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Showing posts from 2011

Earth and Sky

Earth and Sky PENTAX K-5 + SMCP DA 55-300/4-5.8 ED
"For thus says the LORD, who created the heavens (he is God!), who formed the earth and made it (he established it; he did not create it empty, he formed it to be inhabited!); 'I am the LORD, and there is no other.'" (Isaiah 45:18 ESV)

Hope #2

HOPE #2 MS Paint Line Art by Erika Hallel Manayon
"For to us a child is born, to us a son is given; and the government shall be upon his shoulder, and his name shall be called Wonderful Counselor, Mighty God, Everlasting Father, Prince of Peace." (Isaiah 9:6)

Hope #1

HOPE #1 MS Paint Line Art by Erika Hallel Manayon
"The people who walked in darkness have seen a great light; those who dwelt in a land of deep darkness, on them has light shined." (Isaiah 9:2)

ZestAir Sucks

I have taken Cebu Pacific and Philippine Air Line (PAL) routinely so when the Legazpi trip came around, they were my first choice when it comes to flying around.  Given the time frame, however, I knew that I was scraping the bottom of the barrel for available seats.  Cebu Pacific was full, I managed to grab a seat in PAL going to Legaspi (one way!) and the only available seat for my return trip was ZestAir.

To begin with, the weather was bad ("Kakaiba") and word has it, flights were cancelled all over the place.  So delays were already expected with sober realism.  My return trip began innoucously enough, I was in the airport well ahead of the two-hour check-in time giving me enough time to have a decent lunch in a nearby cafeteria.  From then on, I waited for our 1:00 P.M. flight.  The departure time finally arrived and the Airbus was nowhere in sight and it was only after a bewildering moment that it was annou…


While I was on assignment in the Bicol Region, I asked a taxi driver "how's the weather?" and he replied "kakaiba" (literally: "different" but with an ominous undertone—more like "weird").  He went on to describe strong winds and lots of rain of the previous day.  This came from a man who lives in the region of the Philippines which is first to get hit by typhoons!


Pentax K-5 + SMCP DA 18-55/3.5-5.6 AL WR
"In the beginning the church was a fellowship of men and women centering on the living Christ. Then the church moved to Greece where it became a philosophy. Then it moved to Rome where it became an institution. Next, it moved to Europe, where it became a culture. And, finally, it moved to America where it became an enterprise."--Richard Halverson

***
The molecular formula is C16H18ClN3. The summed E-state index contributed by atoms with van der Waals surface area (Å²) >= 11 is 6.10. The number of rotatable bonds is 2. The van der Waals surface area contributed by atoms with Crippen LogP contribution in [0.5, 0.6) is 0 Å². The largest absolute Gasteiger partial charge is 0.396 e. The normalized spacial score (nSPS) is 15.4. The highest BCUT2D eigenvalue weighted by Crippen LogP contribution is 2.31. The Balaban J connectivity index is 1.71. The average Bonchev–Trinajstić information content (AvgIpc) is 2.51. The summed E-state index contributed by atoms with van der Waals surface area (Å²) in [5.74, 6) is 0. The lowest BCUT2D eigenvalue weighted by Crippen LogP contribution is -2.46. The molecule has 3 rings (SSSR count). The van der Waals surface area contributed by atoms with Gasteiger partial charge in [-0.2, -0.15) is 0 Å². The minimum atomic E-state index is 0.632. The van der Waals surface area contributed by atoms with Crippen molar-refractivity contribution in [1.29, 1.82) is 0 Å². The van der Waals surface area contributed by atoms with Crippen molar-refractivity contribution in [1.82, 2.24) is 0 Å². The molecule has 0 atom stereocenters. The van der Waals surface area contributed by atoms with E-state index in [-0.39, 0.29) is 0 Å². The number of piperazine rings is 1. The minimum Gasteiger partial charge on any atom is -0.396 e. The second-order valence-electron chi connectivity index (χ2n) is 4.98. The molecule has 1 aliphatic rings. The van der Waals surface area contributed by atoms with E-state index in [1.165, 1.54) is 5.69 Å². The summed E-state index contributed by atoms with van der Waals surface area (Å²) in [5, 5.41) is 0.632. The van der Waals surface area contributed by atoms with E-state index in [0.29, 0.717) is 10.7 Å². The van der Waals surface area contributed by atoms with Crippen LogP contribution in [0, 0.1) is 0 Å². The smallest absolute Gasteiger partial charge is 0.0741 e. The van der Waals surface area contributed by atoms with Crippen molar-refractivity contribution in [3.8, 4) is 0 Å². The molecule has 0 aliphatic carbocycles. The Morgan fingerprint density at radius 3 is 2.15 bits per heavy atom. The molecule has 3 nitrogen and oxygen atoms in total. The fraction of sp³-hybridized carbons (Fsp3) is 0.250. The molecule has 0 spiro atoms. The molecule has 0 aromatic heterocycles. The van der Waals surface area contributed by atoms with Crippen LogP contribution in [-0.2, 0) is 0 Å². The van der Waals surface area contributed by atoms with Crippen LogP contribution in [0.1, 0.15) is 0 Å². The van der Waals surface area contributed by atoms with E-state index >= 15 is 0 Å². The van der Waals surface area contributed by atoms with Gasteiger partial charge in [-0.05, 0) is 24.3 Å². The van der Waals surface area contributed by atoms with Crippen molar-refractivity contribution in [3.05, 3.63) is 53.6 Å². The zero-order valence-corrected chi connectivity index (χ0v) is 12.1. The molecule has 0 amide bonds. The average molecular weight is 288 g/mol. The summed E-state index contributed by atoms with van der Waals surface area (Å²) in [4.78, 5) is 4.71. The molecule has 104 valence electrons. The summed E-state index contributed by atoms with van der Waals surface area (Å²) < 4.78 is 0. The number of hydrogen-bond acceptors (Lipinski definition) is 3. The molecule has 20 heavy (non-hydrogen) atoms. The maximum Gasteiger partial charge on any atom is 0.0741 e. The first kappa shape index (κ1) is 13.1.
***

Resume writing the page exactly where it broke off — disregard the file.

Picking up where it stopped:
An enterprise can be exploitative, a culture bigoted, an institution can be oppressive and a philosophy elitist or otherwise irrelevant.  I want the fellowship back.
"When I was 17, I read a quote that went something like: 'If you live each day as if it was your last, someday you'll most certainly be right.' It made an impression on me, and since then, for the past 33 years, I have looked in the mirror every morning and asked myself: 'If today were the last day of my life, would I want to do what I am about to do today?' And whenever the answer has been 'No' for too many days in a row, I know I need to change something.

Remembering that I'll be dead soon is the most important tool I've ever encountered to help me make the big choices in life. Because almost everything — all external expectations, all pride, all fear of embarrassment or failure - these things just fall away in the face of death, leaving only what is truly important. Remembering that you are going to die is the best way I know to avoid the trap of thinking you have something to lose. You are already naked. There is no reason not to follow yo…

Discontentment: The Photo Exhibit

with Khalil Manayon

Mother: "Anak, dapat tanggapin mo si Hesus sa puso mo." ("Son, you must accept Jesus into your heart.")
Son: "Bakit?" ("Why?")
Mother: "Kung wala si Hesus, pupunta ka sa impierno." ("Without Jesus, you would go to hell.")
Son: "Eh, ano ngayon?" ("So?")
Mother: "Mainit doon." ("It's hot there.")